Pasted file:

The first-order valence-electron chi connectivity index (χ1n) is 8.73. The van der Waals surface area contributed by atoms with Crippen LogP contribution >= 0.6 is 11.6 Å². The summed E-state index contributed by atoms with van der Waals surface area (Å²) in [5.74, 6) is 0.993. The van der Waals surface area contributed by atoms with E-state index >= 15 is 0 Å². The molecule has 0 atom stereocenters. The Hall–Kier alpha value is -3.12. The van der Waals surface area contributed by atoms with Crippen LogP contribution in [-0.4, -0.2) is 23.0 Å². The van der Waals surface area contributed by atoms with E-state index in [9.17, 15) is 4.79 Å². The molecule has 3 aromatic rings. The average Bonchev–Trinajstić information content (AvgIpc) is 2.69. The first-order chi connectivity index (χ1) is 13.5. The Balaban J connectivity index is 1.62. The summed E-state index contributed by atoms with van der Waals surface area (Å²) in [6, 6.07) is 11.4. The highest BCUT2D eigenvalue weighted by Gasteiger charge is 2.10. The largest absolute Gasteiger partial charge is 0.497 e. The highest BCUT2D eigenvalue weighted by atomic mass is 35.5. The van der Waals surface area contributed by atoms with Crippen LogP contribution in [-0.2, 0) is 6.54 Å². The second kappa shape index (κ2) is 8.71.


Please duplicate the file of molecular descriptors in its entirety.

The first-order valence-electron chi connectivity index (χ1n) is 8.73. The van der Waals surface area contributed by atoms with Crippen LogP contribution >= 0.6 is 11.6 Å². The summed E-state index contributed by atoms with van der Waals surface area (Å²) in [5.74, 6) is 0.993. The van der Waals surface area contributed by atoms with E-state index >= 15 is 0 Å². The molecule has 0 atom stereocenters. The Hall–Kier alpha value is -3.12. The van der Waals surface area contributed by atoms with Crippen LogP contribution in [-0.4, -0.2) is 23.0 Å². The van der Waals surface area contributed by atoms with E-state index in [9.17, 15) is 4.79 Å². The molecule has 3 aromatic rings. The average Bonchev–Trinajstić information content (AvgIpc) is 2.69. The first-order chi connectivity index (χ1) is 13.5. The Balaban J connectivity index is 1.62. The summed E-state index contributed by atoms with van der Waals surface area (Å²) in [6, 6.07) is 11.4. The highest BCUT2D eigenvalue weighted by Gasteiger charge is 2.10. The largest absolute Gasteiger partial charge is 0.497 e. The highest BCUT2D eigenvalue weighted by atomic mass is 35.5. The van der Waals surface area contributed by atoms with Crippen LogP contribution in [-0.2, 0) is 6.54 Å². The second kappa shape index (κ2) is 8.71.